Bills of Quantities which we produce allow for obtaining a competitive tender price for completing the building works, valuing the extent of building works complete for the purpose of making payments to the contractor, valuing variations in the content or extent of building works, or to support applications for tax or other financial incentives.

Our detailed measurement for the purpose of bills of quantities production is beneficial for a number of reasons:

  • It saves considerable time and cost of several contractors measuring the same design in order to calculate their bids for competition;
  • It provides a consistent basis for obtaining competitive tenders from contractors;
  • It provides an extensive and clear statement of the work to be executed;
  • It provides a very strong basis for budgetary control and accurate cost reporting of the contract including:
    - the preparation of cash flow forecasts,
    - a basis for valuing variations, and
    - a basis for the preparation of progress payments (ie. interim payments)
  • It allows, when BQ items are codified, reconciliation and any necessary transfers and adjustments to be made to the cost plan;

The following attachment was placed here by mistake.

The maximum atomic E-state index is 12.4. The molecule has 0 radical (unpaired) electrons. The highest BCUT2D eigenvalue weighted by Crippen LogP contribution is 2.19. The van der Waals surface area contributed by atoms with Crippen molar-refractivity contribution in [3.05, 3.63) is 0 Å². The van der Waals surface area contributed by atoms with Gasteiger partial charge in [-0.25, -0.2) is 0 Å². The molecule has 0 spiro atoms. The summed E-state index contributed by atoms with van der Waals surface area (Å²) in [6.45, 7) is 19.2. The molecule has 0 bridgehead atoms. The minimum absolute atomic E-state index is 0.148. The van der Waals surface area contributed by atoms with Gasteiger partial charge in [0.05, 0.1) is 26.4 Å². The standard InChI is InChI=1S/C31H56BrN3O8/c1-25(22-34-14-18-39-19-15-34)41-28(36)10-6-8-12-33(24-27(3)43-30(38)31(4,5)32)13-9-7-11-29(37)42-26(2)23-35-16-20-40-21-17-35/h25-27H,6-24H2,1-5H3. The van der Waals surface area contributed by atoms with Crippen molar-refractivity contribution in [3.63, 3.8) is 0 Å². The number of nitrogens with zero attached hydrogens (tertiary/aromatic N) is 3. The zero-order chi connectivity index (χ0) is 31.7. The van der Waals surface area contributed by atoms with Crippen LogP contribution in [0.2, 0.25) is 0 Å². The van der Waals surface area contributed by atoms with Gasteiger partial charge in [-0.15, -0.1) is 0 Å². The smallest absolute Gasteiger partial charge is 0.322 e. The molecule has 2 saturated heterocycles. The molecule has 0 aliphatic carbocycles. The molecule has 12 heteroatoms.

• When priced it provides data to support claims for grants;
  • It provides one of the best sources of real-time cost data, which can be used for estimating the cost of future building projects

Types of Bill of Quantities

The main use of a bill of quantities in support of a contract is the traditional and proven means of securing a lump-sum price for carrying out the building works for the client.
SC Quantity Surveyors produce several types of Bills of Quantities which include

  • Firm (to obtain a lump-sum price for a fully designed building project)
  • Approximate (subject to re measurement as built)


Firm Bill of Quantities

The reliability of the tender price will increase in relation to the accuracy of the quantities provided (i.e. the more precisely the work is measured and described). Provided there were no design changes, then firm bills of quantities would provide a price at tender stage, which would equal the final cost. However, there will be changes, and the bill of quantities provides a good basis for cost control, since the direct cost can be assessed with reference to the bill of quantity rates. In general the firmer the bill of quantities the better it is as a means of financial control.